Indexing columns of a database
I was working on a game-server at the time. The server had too much of code left to be optimized. One of them was leaderboard. We had tested the server with 20-50 players and sent to beta release. It was fine until our player's growth reached 20k. After it, searching or updating a data took longer than expected. We faced many lags, the player's info wasn't updated upon game end, simple query stacked up and took longer time to get finally executed.
We viewed some logs on server, dropped down our rank calculating feature (not optimized and heavy). But we were still facing the issue, though not as frequently as before. Upon further examination and research, we adopted indexes in database, and implementing this helped us with the issue. Let's learn about that.
What is a database index ?
A database index is a data structure that improves the speed of data retrieval operations on a database table at the cost of additional writes and storage space to maintain the index data structure.
Indexes are used to quickly locate data without having to search every row in a database table every time a database table is accessed. I will be explaining its use via MongoDB-Compass.
let's insert dummy data into a MongoDB. In your MongoDB Compass, you can create a database and a collection within the database, then import the following JSON.
An "_id" field is automatically added to your data by MongoDB. If you open the database in Compass and see under section "Indexes", you can see that "_id" is indexed by default. Now, let's move up to section "Explain Plan" and filter by replacing the object Id by one of the value from "_id" of your data. Mine is :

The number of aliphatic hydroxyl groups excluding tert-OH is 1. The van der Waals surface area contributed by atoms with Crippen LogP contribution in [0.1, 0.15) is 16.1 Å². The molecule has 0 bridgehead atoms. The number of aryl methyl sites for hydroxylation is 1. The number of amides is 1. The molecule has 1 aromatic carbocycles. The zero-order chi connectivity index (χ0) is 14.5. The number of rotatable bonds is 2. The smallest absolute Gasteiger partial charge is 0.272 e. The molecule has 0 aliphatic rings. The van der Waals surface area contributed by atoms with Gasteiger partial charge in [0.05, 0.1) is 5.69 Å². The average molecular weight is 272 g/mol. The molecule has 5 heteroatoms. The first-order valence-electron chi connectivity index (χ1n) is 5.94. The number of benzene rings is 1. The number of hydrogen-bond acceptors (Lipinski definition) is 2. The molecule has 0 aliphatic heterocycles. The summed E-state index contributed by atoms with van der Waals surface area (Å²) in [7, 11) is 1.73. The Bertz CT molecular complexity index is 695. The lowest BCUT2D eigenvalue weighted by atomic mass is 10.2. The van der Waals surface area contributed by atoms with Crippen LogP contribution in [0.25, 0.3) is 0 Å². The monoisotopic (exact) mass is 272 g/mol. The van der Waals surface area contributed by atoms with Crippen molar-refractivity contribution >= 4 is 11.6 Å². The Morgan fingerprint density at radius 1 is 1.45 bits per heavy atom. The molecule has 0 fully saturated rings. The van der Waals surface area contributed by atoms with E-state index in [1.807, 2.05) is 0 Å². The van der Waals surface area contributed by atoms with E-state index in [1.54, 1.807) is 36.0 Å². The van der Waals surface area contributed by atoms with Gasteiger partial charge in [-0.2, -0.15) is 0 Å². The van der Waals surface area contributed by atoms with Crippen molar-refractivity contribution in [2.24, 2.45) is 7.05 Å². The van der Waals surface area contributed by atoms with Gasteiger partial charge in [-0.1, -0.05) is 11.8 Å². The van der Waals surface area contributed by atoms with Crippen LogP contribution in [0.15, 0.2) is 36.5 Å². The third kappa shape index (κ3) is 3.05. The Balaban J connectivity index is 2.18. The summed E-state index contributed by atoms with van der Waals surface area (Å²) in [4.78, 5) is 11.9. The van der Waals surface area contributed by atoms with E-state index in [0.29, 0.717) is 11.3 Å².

You can see that the output shows that 1 document was examined and returned based on index keys.
It seems good. We had 6 data under the collection but it examined only 1. Now let's filter with "address" and see what happens for filter
Oops ! It examined 6, that means all documents and returned 3 documents that matched our query.
Now let's move over to section "Indexes" and then create an index on the "address" field.
And run the same filter by address query from the "Explain Plan" section. That will result in following
It examined 3 documents by index keys and then returned those three.
Lets discuss what happened
When the address was not indexed, the query had to examine all the records in a database. We had only 6 records, so the performance is negligible. But you can populate the JSON with 50,000 records or more and perform the above steps and look for "Actual Query Execution Time" in response. You will notice a huge difference.
Then when we indexed the address, the MongoDB internally created a table with values from address and it's pointer to the respective record. Thus when we re-ran the query after indexing, it searched for the index table for the "here" values and returned only the records that had the "here" address.
If we had 50,000 records and only those 3 record with address "here" and address was indexed, the serach for "here" would search only 3 documents and return them. However, if it was not indexed, it would search through all 50,000 records and return those 3 documents.
- you can index other columns
- you can index multiple columns at once
- you can index asc, desc, text, 2dsphere, etc
- you can have other indexing options, read the docs for it
- their use in queries usually result in better performance
- faster execution time for searching with WHERE on indexed column
- can be used for sorting, eliminates a post-fetch-sort operation
- unique indexes guarantee uniquely identifiable records in database
- takes up additional disk and memory space
- use of too much indexes might reduce the performance
- INSERT, UPDATE and DELETE becomes slower because on each operation the indexes must also be updated
This article gives a basic idea on how indexes might help you with performance. You should read the docs and more articles on indexes to move on with a large project. I haven't detailed the disadvantages more elaborately, so you better look for them.
But this little information saved my day, and it might save yours.
Happy coding !